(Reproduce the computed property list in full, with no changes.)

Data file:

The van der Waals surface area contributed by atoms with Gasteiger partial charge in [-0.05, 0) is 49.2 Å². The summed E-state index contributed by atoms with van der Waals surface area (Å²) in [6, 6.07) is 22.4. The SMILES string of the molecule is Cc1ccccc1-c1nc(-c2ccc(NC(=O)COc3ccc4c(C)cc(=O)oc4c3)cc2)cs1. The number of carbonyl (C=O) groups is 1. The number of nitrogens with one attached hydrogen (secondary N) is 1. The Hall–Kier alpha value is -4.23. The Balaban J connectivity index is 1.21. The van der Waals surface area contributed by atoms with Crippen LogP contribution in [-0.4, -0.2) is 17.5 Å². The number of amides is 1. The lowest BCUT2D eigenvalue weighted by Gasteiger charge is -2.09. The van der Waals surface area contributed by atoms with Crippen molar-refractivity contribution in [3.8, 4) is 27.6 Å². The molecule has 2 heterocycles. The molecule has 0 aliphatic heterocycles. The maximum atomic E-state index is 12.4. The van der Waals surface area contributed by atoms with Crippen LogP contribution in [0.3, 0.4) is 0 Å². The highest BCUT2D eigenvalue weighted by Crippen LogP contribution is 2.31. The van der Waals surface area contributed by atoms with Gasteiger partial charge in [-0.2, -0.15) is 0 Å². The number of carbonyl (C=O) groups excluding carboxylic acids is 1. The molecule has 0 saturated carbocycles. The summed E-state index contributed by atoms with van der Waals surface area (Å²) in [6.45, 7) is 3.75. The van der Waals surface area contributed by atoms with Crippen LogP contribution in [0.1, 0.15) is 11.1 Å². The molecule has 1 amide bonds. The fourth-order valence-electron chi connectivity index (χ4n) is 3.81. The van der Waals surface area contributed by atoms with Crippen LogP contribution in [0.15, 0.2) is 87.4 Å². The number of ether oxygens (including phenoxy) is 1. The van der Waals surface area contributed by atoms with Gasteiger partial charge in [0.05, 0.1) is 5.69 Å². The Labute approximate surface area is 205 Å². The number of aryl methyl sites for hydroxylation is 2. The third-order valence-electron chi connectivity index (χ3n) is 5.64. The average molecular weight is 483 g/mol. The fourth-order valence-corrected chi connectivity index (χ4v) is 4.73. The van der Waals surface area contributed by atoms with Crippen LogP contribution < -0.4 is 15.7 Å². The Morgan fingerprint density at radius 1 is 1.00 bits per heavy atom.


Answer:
The van der Waals surface area contributed by atoms with Gasteiger partial charge in [-0.05, 0) is 49.2 Å². The summed E-state index contributed by atoms with van der Waals surface area (Å²) in [6, 6.07) is 22.4. The SMILES string of the molecule is Cc1ccccc1-c1nc(-c2ccc(NC(=O)COc3ccc4c(C)cc(=O)oc4c3)cc2)cs1. The number of carbonyl (C=O) groups is 1. The number of nitrogens with one attached hydrogen (secondary N) is 1. The Hall–Kier alpha value is -4.23. The Balaban J connectivity index is 1.21. The van der Waals surface area contributed by atoms with Crippen LogP contribution in [-0.4, -0.2) is 17.5 Å². The number of amides is 1. The lowest BCUT2D eigenvalue weighted by Gasteiger charge is -2.09. The van der Waals surface area contributed by atoms with Crippen molar-refractivity contribution in [3.8, 4) is 27.6 Å². The molecule has 2 heterocycles. The molecule has 0 aliphatic heterocycles. The maximum atomic E-state index is 12.4. The van der Waals surface area contributed by atoms with Crippen LogP contribution in [0.3, 0.4) is 0 Å². The highest BCUT2D eigenvalue weighted by Crippen LogP contribution is 2.31. The van der Waals surface area contributed by atoms with Gasteiger partial charge in [-0.2, -0.15) is 0 Å². The number of carbonyl (C=O) groups excluding carboxylic acids is 1. The molecule has 0 saturated carbocycles. The summed E-state index contributed by atoms with van der Waals surface area (Å²) in [6.45, 7) is 3.75. The van der Waals surface area contributed by atoms with Crippen LogP contribution in [0.1, 0.15) is 11.1 Å². The molecule has 1 amide bonds. The fourth-order valence-electron chi connectivity index (χ4n) is 3.81. The van der Waals surface area contributed by atoms with Crippen LogP contribution in [0.15, 0.2) is 87.4 Å². The number of ether oxygens (including phenoxy) is 1. The van der Waals surface area contributed by atoms with Gasteiger partial charge in [0.05, 0.1) is 5.69 Å². The Labute approximate surface area is 205 Å². The number of aryl methyl sites for hydroxylation is 2. The third-order valence-electron chi connectivity index (χ3n) is 5.64. The average molecular weight is 483 g/mol. The fourth-order valence-corrected chi connectivity index (χ4v) is 4.73. The van der Waals surface area contributed by atoms with Crippen LogP contribution < -0.4 is 15.7 Å². The Morgan fingerprint density at radius 1 is 1.00 bits per heavy atom.